I don't have many good suggestions for a partition, sorry. The only one I can think of would be to fashion some sort of widely-spaced louvers out of wood, with the recommended clearances still being observed. Personally, I don't mind seeing the units, but I know many people would rather not.
 
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Old 07-20-13, 02:40 PM
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The only split systems now allowed to come with screw on connections & pre-charged lines are those for use in mobile homes. The mini-splits do not qualify. They all have flare connections & the lines are not pre-charged or evacuated.
 
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Old 07-21-13, 05:21 PM
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Thats a big problem with the internet in general--what you look at is rarely dated or attributed. The info I read may have been old...when did the rules change?
 
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Old 07-21-13, 06:26 PM
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It has been several years since quick connects have been allowed on residential equipment. Why they are still legal on moblie homes is beyond me.
Many years ago, the installation instructions for mini-splits said to make the connections then open the service valve 1/4 turn & vent refrigerant for something like 3 seconds. Naturally that was when venting refrigerant was legal. Get caught doing it now & it could cost you up to $10k, not to mention possible jail time.
 
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Old 07-21-13, 07:04 PM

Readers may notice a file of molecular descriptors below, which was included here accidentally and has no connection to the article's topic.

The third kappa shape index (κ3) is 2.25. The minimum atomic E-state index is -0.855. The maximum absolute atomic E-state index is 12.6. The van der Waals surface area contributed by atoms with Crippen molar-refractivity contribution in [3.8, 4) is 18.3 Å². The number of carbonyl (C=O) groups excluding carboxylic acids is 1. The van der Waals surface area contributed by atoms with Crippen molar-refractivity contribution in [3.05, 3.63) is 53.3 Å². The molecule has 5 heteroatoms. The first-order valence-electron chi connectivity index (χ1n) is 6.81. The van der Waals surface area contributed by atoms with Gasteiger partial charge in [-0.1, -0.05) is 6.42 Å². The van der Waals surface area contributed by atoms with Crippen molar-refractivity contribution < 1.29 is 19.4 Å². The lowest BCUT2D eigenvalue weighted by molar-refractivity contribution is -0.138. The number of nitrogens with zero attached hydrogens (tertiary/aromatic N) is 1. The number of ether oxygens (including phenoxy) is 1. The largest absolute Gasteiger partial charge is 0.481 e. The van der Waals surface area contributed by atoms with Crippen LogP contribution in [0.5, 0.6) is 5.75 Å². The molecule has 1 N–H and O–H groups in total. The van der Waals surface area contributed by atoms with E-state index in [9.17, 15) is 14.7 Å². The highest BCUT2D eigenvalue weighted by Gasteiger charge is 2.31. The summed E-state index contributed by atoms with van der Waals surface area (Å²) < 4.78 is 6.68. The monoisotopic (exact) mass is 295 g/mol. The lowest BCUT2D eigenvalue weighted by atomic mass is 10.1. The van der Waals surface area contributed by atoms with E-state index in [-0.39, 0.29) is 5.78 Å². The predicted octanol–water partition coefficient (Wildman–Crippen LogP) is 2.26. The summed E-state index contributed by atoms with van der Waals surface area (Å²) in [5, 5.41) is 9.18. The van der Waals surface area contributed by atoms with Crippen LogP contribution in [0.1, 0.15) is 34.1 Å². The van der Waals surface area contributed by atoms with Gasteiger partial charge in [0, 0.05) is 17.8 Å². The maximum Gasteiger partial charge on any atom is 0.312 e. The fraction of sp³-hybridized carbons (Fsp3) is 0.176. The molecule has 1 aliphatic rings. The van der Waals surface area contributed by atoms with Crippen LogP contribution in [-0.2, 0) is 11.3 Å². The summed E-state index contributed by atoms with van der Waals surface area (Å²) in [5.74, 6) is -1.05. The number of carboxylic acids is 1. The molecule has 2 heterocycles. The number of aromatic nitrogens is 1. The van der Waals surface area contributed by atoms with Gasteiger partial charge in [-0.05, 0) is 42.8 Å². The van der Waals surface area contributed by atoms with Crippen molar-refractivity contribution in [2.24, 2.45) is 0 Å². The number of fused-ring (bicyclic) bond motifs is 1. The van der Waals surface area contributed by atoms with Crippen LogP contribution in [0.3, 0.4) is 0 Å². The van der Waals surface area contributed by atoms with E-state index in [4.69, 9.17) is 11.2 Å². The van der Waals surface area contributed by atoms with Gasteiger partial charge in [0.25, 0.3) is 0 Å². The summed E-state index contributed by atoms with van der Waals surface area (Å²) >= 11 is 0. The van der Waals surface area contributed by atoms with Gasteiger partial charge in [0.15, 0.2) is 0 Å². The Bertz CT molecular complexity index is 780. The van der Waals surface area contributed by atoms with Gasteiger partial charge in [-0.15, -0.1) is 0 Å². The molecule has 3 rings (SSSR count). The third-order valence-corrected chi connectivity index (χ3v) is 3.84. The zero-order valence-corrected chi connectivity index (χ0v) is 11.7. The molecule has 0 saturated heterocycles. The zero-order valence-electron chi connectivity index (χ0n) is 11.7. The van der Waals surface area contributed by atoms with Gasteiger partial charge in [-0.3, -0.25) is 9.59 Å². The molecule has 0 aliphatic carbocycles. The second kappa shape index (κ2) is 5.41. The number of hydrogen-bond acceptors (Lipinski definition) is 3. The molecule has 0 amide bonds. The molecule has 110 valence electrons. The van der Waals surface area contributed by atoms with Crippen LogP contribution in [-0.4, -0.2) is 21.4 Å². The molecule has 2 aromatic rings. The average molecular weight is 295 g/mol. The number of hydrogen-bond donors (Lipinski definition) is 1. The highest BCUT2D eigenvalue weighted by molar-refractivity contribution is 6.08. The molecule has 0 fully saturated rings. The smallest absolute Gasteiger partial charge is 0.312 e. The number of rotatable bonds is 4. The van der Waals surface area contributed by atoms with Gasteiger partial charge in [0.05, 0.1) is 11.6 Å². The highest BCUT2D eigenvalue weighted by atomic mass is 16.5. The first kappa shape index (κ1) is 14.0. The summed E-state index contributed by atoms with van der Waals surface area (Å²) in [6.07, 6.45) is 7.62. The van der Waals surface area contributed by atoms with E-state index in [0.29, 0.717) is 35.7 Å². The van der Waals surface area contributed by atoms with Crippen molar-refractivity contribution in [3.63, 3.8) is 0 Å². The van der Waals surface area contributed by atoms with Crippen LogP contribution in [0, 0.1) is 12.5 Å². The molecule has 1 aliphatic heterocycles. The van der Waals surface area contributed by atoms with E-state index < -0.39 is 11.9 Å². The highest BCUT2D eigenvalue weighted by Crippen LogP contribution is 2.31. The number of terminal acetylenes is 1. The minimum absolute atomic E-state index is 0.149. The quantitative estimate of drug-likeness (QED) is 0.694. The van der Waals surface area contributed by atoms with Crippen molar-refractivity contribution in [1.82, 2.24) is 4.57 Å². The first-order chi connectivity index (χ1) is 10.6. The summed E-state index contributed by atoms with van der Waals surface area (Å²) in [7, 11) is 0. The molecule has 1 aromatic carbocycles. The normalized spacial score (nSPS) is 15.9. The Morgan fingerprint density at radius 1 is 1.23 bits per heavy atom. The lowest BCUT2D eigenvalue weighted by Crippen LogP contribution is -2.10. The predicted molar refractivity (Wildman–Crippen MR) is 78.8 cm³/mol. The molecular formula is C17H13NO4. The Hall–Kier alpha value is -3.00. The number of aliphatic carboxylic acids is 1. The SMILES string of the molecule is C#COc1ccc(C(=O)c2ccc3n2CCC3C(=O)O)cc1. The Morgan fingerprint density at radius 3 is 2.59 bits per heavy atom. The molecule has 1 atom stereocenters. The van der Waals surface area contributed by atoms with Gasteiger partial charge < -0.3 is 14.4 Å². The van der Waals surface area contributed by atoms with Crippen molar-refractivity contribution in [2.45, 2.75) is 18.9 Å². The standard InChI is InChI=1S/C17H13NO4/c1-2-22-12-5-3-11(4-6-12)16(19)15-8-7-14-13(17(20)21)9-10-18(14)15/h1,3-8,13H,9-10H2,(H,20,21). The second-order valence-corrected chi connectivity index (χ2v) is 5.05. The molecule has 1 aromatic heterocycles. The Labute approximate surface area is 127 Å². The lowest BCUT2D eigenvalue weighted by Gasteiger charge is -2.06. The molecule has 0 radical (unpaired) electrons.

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I use to get a kick out of the suction lines on the old Williamsons with there spoon steel and the liquid lines wrapped 8 times before the unit.
 
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Old 07-21-13, 07:12 PM
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Sorry that should of been spun steel.
 
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Old 07-22-13, 06:07 PM
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Guyold,
Was it the Williamsons that came with a sping wrapped around the suction line just ahead of the fitting?
 
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Old 07-22-13, 08:09 PM
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Grady, yes I think so. The whole thing looked like black rubber hose with like bx wrapped inside.Not good for scrap and could leak.
 
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Old 07-23-13, 08:02 AM
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Before I dish out bucks for this unit, I have sent the company an email asking exactly what comes pre-charged with the R410A refrigerant. When I hear back from them, I'll post their response. Roger